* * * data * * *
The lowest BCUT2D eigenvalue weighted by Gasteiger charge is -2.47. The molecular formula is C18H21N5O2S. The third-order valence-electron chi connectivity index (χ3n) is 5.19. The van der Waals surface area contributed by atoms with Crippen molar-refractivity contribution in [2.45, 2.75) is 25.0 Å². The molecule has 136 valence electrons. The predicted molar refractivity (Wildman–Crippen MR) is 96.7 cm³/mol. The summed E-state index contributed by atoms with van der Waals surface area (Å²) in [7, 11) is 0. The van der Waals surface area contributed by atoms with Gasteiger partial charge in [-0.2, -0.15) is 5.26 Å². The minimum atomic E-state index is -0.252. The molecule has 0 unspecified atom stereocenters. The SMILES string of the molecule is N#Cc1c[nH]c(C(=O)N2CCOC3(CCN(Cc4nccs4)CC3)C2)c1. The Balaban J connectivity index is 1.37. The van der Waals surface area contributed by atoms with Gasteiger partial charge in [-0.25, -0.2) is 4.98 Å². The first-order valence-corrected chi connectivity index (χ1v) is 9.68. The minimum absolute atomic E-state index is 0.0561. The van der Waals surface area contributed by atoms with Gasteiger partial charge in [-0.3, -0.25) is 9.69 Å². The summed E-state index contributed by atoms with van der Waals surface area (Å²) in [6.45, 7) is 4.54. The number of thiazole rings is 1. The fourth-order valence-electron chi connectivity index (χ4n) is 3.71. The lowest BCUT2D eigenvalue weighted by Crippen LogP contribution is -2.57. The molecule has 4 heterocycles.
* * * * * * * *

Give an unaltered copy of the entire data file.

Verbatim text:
The lowest BCUT2D eigenvalue weighted by Gasteiger charge is -2.47. The molecular formula is C18H21N5O2S. The third-order valence-electron chi connectivity index (χ3n) is 5.19. The van der Waals surface area contributed by atoms with Crippen molar-refractivity contribution in [2.45, 2.75) is 25.0 Å². The molecule has 136 valence electrons. The predicted molar refractivity (Wildman–Crippen MR) is 96.7 cm³/mol. The summed E-state index contributed by atoms with van der Waals surface area (Å²) in [7, 11) is 0. The van der Waals surface area contributed by atoms with Gasteiger partial charge in [-0.2, -0.15) is 5.26 Å². The minimum atomic E-state index is -0.252. The molecule has 0 unspecified atom stereocenters. The SMILES string of the molecule is N#Cc1c[nH]c(C(=O)N2CCOC3(CCN(Cc4nccs4)CC3)C2)c1. The Balaban J connectivity index is 1.37. The van der Waals surface area contributed by atoms with Gasteiger partial charge in [-0.25, -0.2) is 4.98 Å². The first-order valence-corrected chi connectivity index (χ1v) is 9.68. The minimum absolute atomic E-state index is 0.0561. The van der Waals surface area contributed by atoms with Gasteiger partial charge in [-0.3, -0.25) is 9.69 Å². The summed E-state index contributed by atoms with van der Waals surface area (Å²) in [6.45, 7) is 4.54. The number of thiazole rings is 1. The fourth-order valence-electron chi connectivity index (χ4n) is 3.71. The lowest BCUT2D eigenvalue weighted by Crippen LogP contribution is -2.57. The molecule has 4 heterocycles.